“Music was my refuge. I could crawl into the space between the notes and curl my back to loneliness.”— Maya Angelou
There are so many quotes, so many resource materials referring to the power of music. Those that have known me for any length of time know just how big a role music plays in my life. I sing in an all-women’s, a cappella chorus that is devoted primarily to barbershop-style music. We sing for 3-4 hours each week. There are times when your load is so heavy, you are reluctant to leave it at the door, but by the end of the evening, you are floating on air.
Music allows you the opportunity to become another person for each song; live their life, experience their sorrow, joy, pain, etc. When it’s done really well, you might get goosebumps, chills, a tingle in your spine, or inexplicably start crying. Even if it’s not a song, relatable to you, it’s fun to pretend; become the character of each song. After a recent patriotic performance by my chorus, a woman approached me and spoke of how inspired she had been by our passion. Singers that aren’t passionate are very boring.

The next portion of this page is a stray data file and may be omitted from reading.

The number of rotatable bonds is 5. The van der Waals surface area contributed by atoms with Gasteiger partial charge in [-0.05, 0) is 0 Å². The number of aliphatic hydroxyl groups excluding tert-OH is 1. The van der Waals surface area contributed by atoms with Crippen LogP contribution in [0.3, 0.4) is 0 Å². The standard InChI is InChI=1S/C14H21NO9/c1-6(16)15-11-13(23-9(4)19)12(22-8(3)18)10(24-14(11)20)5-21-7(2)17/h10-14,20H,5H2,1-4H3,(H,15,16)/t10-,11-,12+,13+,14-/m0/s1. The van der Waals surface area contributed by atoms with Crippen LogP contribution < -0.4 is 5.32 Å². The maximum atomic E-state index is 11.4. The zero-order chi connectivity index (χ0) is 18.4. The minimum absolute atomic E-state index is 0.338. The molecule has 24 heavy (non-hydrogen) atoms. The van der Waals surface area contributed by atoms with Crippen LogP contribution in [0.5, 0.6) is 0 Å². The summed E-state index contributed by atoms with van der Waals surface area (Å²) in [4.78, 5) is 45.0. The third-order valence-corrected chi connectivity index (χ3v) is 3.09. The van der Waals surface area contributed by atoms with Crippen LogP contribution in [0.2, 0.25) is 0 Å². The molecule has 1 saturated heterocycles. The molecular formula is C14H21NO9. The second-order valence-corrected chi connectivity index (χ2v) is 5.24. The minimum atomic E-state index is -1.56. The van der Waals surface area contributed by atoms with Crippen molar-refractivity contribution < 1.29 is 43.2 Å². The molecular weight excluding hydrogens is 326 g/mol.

Music is an outlet for many who have difficulty communicating. It tells a story. Our friend that writes and records rap music speaks of it as his outlet. He came from a very disadvantaged background. Music is where he could release the frustrations and anger of his situation without resorting to violence. There are even tales of people suffering from dementia that cannot remember people or conversations, yet can sing an entire song from their past. My own grandmother, while suffering from dementia would often burst into rousing performances of La Marseilles, the anthem of France. She was French, met my grandfather on the coast of Normandy during World War II, married and returned with him to the United States. She never returned to France but she could still sing that song.
When I was growing up, at home with my parents, I often found myself at the piano after unusually tough days. For me, the sadder the song, the better I felt. The theme from Romeo and Juliet was often a favorite to play, on those days. Music helped me survive adolescence, high school, college, and graduate school.
Even if you don’t play an instrument and can’t carry a tune in a bucket, listening to music is just as therapeutic. Do you have a favorite artist? favorite song? favorite lyrics? How has music been your refuge?